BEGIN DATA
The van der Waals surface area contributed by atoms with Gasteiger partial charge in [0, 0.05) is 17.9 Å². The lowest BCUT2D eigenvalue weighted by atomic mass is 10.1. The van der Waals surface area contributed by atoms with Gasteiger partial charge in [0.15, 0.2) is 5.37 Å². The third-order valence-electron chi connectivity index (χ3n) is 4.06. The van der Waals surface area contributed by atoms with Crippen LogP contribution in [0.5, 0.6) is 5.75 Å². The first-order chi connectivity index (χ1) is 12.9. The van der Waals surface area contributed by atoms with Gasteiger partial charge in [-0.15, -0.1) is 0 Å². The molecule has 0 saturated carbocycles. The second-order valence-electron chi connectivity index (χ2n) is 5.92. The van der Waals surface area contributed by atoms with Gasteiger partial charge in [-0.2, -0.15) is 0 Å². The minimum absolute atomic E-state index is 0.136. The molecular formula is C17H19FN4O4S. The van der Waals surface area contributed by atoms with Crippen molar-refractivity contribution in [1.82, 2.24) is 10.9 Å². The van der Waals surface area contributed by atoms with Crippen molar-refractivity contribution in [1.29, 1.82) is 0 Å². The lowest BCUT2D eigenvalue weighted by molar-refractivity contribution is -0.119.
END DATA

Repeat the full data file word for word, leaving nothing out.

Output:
The van der Waals surface area contributed by atoms with Gasteiger partial charge in [0, 0.05) is 17.9 Å². The lowest BCUT2D eigenvalue weighted by atomic mass is 10.1. The van der Waals surface area contributed by atoms with Gasteiger partial charge in [0.15, 0.2) is 5.37 Å². The third-order valence-electron chi connectivity index (χ3n) is 4.06. The van der Waals surface area contributed by atoms with Crippen LogP contribution in [0.5, 0.6) is 5.75 Å². The first-order chi connectivity index (χ1) is 12.9. The van der Waals surface area contributed by atoms with Gasteiger partial charge in [-0.15, -0.1) is 0 Å². The molecule has 0 saturated carbocycles. The second-order valence-electron chi connectivity index (χ2n) is 5.92. The van der Waals surface area contributed by atoms with Gasteiger partial charge in [-0.2, -0.15) is 0 Å². The minimum absolute atomic E-state index is 0.136. The molecular formula is C17H19FN4O4S. The van der Waals surface area contributed by atoms with Crippen molar-refractivity contribution in [1.82, 2.24) is 10.9 Å². The van der Waals surface area contributed by atoms with Crippen molar-refractivity contribution in [1.29, 1.82) is 0 Å². The lowest BCUT2D eigenvalue weighted by molar-refractivity contribution is -0.119.